Silver Chips Online

Blazers attend World Maker Faire New York

Four Magnet students present Segway clone project

By Valerie Hu, Online News Editor
September 28, 2011
On Sept. 17 and 18, a team of four Magnet students, accompanied by Magnet Robotics teacher John Kaluta, participated in the World Maker Faire New York. Though this was Blair's first trip to the convention, the team, which included seniors David Kaufman and Jerome Glick and juniors Charlie Pasternak and Devin Luce, received MAKE Magazine's Editor's Choice Award for its student-produced Segway clone.

Senior David Kaufman and junior Charlie Pasternak give a demonstration of the student-produced Segway clone at the World Maker Faire in New York. Courtesy of John Kaluta
Senior David Kaufman and junior Charlie Pasternak give a demonstration of the student-produced Segway clone at the World Maker Faire in New York.
The Maker Faire is an internationally recognized event in which "makers," meaning designers and engineers of all ages, exhibit their projects and research to the public. Though the criteria for projects are not well-defined, the convention as a whole strongly promotes the Do-It-Yourself (DIY) attitude, according to Glick. "It is a melting pot of creativity, art and engineering culture," he said.

Approximately 500 makers and 30,000 visitors attended the convention, which took place in the New York Hall of Science. The Blair team, one of the few high school groups to attend, demonstrated its Segway clone project every 20 minutes or so, and spent the rest of the time exploring exhibits. Projects covered all disciplines of creativity, ranging from the Life Size Mousetrap to bicycles constructed of bamboo. "That's the big idea of the Maker Faire," Kaluta said. "From your little hobbies and fun comes something cool."

In recognition of the Segway project, the Blair team received the Editor's Choice Award from Jake Spurlock, a web producer at MAKE Magazine. The programming and construction of the clone was a five-year-long process that began in Kaluta's robotics class in 2008. Kaluta said the inspiration came from a homemade Segway that he saw at a Maker Faire in California. "I brought the idea back with me," he said. "I thought it was a worthwhile project for robotics."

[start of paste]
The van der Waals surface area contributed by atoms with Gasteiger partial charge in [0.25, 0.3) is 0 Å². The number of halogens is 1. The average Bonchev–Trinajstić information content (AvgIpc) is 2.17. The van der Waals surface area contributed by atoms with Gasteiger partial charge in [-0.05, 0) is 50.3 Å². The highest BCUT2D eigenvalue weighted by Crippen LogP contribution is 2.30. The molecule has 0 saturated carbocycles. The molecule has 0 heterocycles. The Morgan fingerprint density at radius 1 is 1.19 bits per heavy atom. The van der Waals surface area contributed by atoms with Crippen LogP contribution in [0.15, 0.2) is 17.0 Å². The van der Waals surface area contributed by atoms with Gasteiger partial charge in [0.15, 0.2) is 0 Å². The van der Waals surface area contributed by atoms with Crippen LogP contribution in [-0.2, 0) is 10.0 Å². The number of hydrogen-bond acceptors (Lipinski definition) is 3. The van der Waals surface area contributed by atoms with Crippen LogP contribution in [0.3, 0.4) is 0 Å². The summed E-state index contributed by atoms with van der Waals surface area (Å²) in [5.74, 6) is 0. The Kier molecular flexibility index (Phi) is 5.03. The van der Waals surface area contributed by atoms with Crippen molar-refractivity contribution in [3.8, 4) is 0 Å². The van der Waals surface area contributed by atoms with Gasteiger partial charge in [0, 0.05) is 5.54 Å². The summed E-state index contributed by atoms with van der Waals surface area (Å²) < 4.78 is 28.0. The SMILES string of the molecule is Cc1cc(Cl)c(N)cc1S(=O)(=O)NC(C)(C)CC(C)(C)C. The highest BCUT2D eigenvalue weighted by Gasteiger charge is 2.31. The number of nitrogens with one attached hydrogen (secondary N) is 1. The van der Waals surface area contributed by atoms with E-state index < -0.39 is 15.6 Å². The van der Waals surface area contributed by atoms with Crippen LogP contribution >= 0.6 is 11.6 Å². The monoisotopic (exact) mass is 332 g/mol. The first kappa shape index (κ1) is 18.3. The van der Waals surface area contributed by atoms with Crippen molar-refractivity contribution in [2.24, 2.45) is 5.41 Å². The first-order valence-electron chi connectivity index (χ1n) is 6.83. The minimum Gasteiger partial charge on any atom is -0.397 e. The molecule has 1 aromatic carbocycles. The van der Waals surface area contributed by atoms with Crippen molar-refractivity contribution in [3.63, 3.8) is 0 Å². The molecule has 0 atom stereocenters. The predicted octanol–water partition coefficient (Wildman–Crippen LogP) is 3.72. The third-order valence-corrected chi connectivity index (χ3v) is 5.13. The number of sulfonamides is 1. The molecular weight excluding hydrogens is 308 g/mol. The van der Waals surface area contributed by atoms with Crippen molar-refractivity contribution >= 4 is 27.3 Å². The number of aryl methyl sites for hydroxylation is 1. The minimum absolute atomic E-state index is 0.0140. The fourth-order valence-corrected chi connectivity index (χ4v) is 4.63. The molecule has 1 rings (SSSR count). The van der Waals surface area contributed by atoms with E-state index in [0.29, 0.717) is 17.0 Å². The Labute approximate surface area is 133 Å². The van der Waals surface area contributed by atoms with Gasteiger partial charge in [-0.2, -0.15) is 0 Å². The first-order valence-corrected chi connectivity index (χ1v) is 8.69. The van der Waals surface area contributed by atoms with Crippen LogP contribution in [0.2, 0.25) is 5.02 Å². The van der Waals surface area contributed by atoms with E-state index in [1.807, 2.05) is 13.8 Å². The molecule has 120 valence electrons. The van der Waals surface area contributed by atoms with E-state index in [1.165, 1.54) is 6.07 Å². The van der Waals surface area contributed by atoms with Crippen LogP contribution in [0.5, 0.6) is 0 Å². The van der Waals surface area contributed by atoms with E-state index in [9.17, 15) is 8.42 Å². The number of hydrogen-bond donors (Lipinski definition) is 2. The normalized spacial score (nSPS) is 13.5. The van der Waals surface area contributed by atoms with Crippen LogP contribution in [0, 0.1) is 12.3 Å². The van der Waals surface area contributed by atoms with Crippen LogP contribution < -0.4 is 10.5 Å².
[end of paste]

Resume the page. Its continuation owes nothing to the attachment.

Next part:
Kaluta began the project using parts from an old electric wheelchair, and students in the class spent the past five spring semesters assembling and programming the Segway and improving the clone's steering system, according to Kaufman, the project's lead programmer. "We had the hardware," Kaluta said. "We just needed to build the frame." Though many students have contributed to the project over the years, only four attended the fair.

Kaluta emphasized that apart from a few executive decisions, the Segway clone was entirely a product of the students. "I didnít intervene," he said. "[The project] was largely a programming problem and inverted pendulum problem."

Kaluta anticipates that students will want to attend the Maker Faire in the future and said that his class will casually continue working on the project throughout next semester. "The kids will want to go back, but it's sort of silly to take the same thing back," he said.

http://silverchips.mbhs.edu/story/11107